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World of Music

THE “SILVER JUBILEE,” or twenty-fifth anniversary of the connection of Dr. F. Melius Christiansen with St. Olaf College of Northfield, Minnesota, where he has developed the world famous St. Olaf Choir, was celebrated by a testimonial concert on the evening of June third. Alumni members of the choir returned for the occasion from New England, the Gulf States and the Pacific Coast. It is the ability to inspire such enthusiasm for an ideal which explains the altogether extraordinary musical results which Dr. Christiansen has been able to attain with his choir. …
MOZART OPERAS have been given in a four weeks’ season at the Théâtre Champs Elysées of Paris. Three performances each of five of the most popular works for the musical stage, by “the musician’s composer,” have been presented under the baton of Bruno Walter, director of the Berlin State Opera.
THE SANGERBUND SOCIETY of San Francisco, six hundred and fifty strong, has been in Vienna lately, to participate in a great international singing contest. At the same time fifty members of the United Turners Society were in Cologne to take part in a contest there. Place a group of Germans in an ice-built fortress, and they would sing till the walls melt.
THE HOUSTON LADIES’ BAND played each day of the recent National Democratic Convention at Houston, Texas. It is an organization with a membership of thirty-one professional musicians under the leadership of Elizabeth Hamlin-Hackney.
THE AMERICAN OPERA COMPANY, singing ‘Opera in English,” is announced for a series of performances in twenty leading cities, including New York, Boston and Chicago, for the coming season. Vladmir Rosing remains as artistic director, with Frank St. Leger as musical director. Why not justify its name by including at least one American Opera in the repertoire.
THE PIAZZA SAN MARCO (ST. MARK’S SQUARE) of Venice is to be the scene of five summer performances ‘of “Cavalleria Rusticana” and “I Pagliacci,” according to a scheme reported to have been approved at Rome. Artists from La Scala of Milan will be soloists, and there will be a chorus of one hundred and fifty voices, on a stage capable of holding five hundred performers.
f_knight_logan.orig.jpgFREDERICK KNIGHT LOGAN, for many years the musical director for theatrical productions in which such artists as Mrs. Leslie Carter, Maud Adams, Charles Frohman and Chauncey Olcott played leading roles, and also the composer of the popular “Missouri” and “Blue Rose” waltzes, and of the much more musicianly songs, ‘Pipes of Pan,” “Russian Lullaby,” “Lift Thine Eyes,” “Fallen Leaves” and “Summer Showers,” died on June eleventh, at his home in Oskaloosa, Iowa.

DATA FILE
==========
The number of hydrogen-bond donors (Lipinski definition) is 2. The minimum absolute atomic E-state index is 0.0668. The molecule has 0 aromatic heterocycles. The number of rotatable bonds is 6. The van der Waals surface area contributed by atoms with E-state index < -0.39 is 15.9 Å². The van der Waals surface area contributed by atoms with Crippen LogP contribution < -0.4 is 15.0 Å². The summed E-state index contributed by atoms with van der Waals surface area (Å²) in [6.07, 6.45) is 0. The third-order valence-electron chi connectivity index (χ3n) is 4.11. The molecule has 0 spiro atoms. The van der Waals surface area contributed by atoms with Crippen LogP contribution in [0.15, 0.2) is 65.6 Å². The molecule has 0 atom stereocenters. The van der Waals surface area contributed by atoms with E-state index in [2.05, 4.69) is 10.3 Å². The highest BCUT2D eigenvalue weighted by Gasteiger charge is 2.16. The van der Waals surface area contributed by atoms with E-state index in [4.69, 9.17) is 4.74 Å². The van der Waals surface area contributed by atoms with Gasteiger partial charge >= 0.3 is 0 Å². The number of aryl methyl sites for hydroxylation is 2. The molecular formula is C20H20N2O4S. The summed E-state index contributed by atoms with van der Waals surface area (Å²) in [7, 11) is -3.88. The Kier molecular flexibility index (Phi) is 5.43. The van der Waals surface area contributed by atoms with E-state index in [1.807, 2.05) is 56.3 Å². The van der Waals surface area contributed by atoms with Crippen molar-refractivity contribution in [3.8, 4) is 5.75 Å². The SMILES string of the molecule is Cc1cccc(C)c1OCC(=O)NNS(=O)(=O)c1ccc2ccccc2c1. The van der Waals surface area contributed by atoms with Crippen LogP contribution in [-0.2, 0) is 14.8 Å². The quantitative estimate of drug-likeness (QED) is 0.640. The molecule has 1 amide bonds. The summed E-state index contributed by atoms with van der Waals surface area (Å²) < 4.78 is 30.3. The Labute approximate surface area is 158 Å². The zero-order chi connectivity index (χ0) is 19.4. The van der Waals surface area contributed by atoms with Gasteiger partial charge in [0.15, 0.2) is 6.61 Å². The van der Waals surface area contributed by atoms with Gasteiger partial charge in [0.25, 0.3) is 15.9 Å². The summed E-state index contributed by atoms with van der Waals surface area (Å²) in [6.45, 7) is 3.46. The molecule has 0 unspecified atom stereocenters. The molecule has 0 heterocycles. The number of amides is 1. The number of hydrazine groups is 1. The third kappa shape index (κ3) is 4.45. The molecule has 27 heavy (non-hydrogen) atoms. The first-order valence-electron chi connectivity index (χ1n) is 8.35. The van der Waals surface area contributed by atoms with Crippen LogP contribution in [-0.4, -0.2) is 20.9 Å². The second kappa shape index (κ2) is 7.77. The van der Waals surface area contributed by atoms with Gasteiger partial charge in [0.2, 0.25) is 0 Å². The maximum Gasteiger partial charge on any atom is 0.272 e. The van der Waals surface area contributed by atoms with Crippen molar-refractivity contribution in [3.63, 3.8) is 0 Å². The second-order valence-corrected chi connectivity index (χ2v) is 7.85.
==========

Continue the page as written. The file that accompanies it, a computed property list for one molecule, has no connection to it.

OLD FIDDLERS, from Tennessee, Kentucky and Virginia, competed for prizes totaling fifteen hundred dollars, at an Old Fiddlers’ Convention at LaFollette, Tennessee, on June twenty-eighth and twenty-ninth, sponsored by the LaFollette Athletic Association.
THE CHICAGO ORCHESTRA ASSOCIATION has been presented the portraits of Theodore Thomas and Frederick Stock, the only two leaders that great band of instrumentalists has had in thirty-seven years of existence. They are the work of Leopold Seyffret, N. A., and were given in memory of Oliver W. Norton, an early supporter of the orchestra, by his wife and son.
MARIE VON BÜLOW, widow of Hans von Bülow, the celebrated conductor and pianist, recently organized her five hundredth musicale for the relief of needy musical artists. An outgrowth of her widely discussed “knitting matinees” begun in 1914, these occasions have become musical treats at which only the best artists are asked to appear. The audience of specially invited guests of the hostess and her friends is from the elite of Berlin society and pays two marks (about fifty cents) for the privilege of attendance.
THE FAMOUS BERGONZI VIOLIN, once the property of Charles Dancla, the noted violinist and composer, is now in the possession of Father Datin of Pasadena, California.
ESKIMO FOLK SONGS of the Arctic are to be recorded by Cornelius Osgood, a post-graduate of the department of Anthropology at the University of Chicago, who is now on his way to spend some time within the Arctic Circle.